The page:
When we got home they went straight to bed. I ate a quiet dinner alone (Scott took Jen's son, Liam, to a baseball game...I stayed home to spend time with the girls). At about 9:00, one came down and proclaimed she was hungry. I wanted to say "too bad!!", but I told her that dinner was over and gave her some options to fix for herself. While she was eating, I thought I would try again with a home movie. She was very excited and we started watching The Mummy. About 10:00, the other one came down, got angry and both of them went back to sleep!!

Sunday afternoon they came out to check their e-mails. I heard this loud banging so I came to see what was going on. They had a balloon from Scott's chair and were trying to pop it. I told them that it was a balloon from me to Scott on his birthday. It was a gift and I didn't want them to break it. They turned their backs to me (like an Amish shunning) and turned only to see if I was still standing there. Later I came and asked if they were done so I could check my own mail. They got so mad and just went to bed.

I couldn't take it anymore. Scott called the program coordinator and demanded they come and get the girls. She came (after a couple of tense conversations with Scott--he was feeling pretty protective of me by this point and wanted them gone immediately) and told the girls to pack. She asked them some questions like "What do you eat for breakfast?" they told her that they didn't know what to eat. She asked what their options were and they listed all the things I bought. She finally understood their attitudes and told them this was not a vacation and that our house was not a hotel.

After the coordinator left, the girls came to talk to us. I felt really bad for the quiet one. I think she just chose to follow Satomi. They cried buckets and buckets.

They went up to pack and wailed and sobbed the whole night. Scott called it "weeping and gnashing of teeth"

But now they are gone. I am free to use my computer and hopefully I will blog a little more. Sorry this is long...You asked for it.

Friday, July 09, 2004

Confessions of a Backseat Blogger

Ok, I admit it. I'm a backseat blogger. I read Scott's posts and make suggestions. I ask why he didn't tell everyone about the ladybug house we carted home from Disneyworld (yes, a real house with a front door--think birdhouse on the ground painted red and black) or how he didn't mention the books he "rescued" from the stacks in the garage during the great purge. But, I haven't seen any posts about haunted ladybug houses or how I will be glad he kept the wilderness survival book when we are stranded in the rainforest, so I will just have to post my own blog.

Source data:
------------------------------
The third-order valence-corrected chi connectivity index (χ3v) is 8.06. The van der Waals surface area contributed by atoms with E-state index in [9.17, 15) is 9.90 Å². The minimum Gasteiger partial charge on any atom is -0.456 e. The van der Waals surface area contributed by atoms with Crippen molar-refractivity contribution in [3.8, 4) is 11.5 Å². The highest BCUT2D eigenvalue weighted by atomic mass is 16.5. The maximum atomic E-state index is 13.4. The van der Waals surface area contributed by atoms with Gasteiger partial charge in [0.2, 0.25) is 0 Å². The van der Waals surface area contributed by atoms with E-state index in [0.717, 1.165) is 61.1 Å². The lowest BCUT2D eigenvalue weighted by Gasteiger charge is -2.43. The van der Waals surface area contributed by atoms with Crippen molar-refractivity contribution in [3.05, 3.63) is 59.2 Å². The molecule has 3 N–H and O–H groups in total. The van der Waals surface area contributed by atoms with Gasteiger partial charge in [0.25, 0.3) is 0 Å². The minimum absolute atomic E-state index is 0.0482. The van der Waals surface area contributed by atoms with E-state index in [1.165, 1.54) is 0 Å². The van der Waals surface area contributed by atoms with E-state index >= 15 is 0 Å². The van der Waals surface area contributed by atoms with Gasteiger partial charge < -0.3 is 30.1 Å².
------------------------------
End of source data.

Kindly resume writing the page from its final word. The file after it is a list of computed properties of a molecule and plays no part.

Funny how it is so much easier to make suggestions on someone else's work than to create my own. That probably says something about me...yikes. As I learned in my job interview yesterday, "everything you do says something about who you are".

I decided to try some freelance interpreting, so I called the agency and set up a time to be assessed. What is assessment you ask? Well, before yesterday I would say that I would have to sign something and voice something (a tape of someone signing). I thought, "No problem! I've done Shakespeare, and teenagers...what could be harder?" Some questions are better left unasked.

When I arrived for my 1 1/2 hour interview (with my new resume *smile*)I felt like I was ready. Top of my qualifications? Eleven years of interpreting high school and middle school. "Go ahead...ask your questions! I laugh in the face of your scary interview!! This job is only for fun! Something to keep me busy until my REAL job (read Ukrainian adoption--being a mom) happens! I have been tried and tested by high schoolers! You are but mere mortals compared to them! I have skills! I have experience! I have new clothes!"

Task number one: A spelling test (groan)
Task number two: A vocabulary test (yuck)
Task number three: Reading comprehension test (ok)
Task number four: Write an essay (now we're talkin!)
Just when your rattled and ready to go home...
Task number five: Go into a little room and sign to the camera a book read on tape (at warp speed). Not just any book, a text book--college level. Did I mention the speed? (ok..I can do that...not my best work, but I did it)
Task number six: Watch a videotape of a person you have never met signing and voice it into a recorder. Ready, set, go....(kill me now....please....I beg you....)
Task number seven: Interview questions. (crap! I forgot my confidence back in the little room....)

Did I get the job? I won't know for several weeks. Do I feel better because I survived? Yes! But anything is better than what I left at my old job. Time to move on to a new chapter! Full speed ahead, Number One...Engage!